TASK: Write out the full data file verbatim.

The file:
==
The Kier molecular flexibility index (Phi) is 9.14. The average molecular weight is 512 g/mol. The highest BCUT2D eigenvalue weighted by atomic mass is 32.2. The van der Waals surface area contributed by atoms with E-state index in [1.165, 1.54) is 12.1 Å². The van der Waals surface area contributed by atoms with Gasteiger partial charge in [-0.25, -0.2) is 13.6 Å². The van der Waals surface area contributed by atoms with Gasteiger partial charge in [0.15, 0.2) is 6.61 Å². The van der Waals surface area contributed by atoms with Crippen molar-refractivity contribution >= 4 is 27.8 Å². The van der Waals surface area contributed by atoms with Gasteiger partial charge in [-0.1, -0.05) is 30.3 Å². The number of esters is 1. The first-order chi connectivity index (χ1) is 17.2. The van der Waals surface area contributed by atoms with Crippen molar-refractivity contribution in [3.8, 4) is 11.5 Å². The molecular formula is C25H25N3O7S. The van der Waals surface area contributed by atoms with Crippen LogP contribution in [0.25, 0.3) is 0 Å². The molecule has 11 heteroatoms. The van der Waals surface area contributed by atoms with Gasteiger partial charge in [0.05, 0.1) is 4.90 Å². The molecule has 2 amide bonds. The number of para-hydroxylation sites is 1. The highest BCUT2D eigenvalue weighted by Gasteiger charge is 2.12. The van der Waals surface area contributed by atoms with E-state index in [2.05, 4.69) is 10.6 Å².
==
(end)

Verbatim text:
The Kier molecular flexibility index (Phi) is 9.14. The average molecular weight is 512 g/mol. The highest BCUT2D eigenvalue weighted by atomic mass is 32.2. The van der Waals surface area contributed by atoms with E-state index in [1.165, 1.54) is 12.1 Å². The van der Waals surface area contributed by atoms with Gasteiger partial charge in [-0.25, -0.2) is 13.6 Å². The van der Waals surface area contributed by atoms with Gasteiger partial charge in [0.15, 0.2) is 6.61 Å². The van der Waals surface area contributed by atoms with Crippen molar-refractivity contribution >= 4 is 27.8 Å². The van der Waals surface area contributed by atoms with Gasteiger partial charge in [-0.1, -0.05) is 30.3 Å². The number of esters is 1. The first-order chi connectivity index (χ1) is 17.2. The van der Waals surface area contributed by atoms with Crippen molar-refractivity contribution in [3.8, 4) is 11.5 Å². The molecular formula is C25H25N3O7S. The van der Waals surface area contributed by atoms with Crippen LogP contribution in [0.25, 0.3) is 0 Å². The molecule has 11 heteroatoms. The van der Waals surface area contributed by atoms with Gasteiger partial charge in [0.05, 0.1) is 4.90 Å². The molecule has 2 amide bonds. The number of para-hydroxylation sites is 1. The highest BCUT2D eigenvalue weighted by Gasteiger charge is 2.12. The van der Waals surface area contributed by atoms with E-state index in [2.05, 4.69) is 10.6 Å².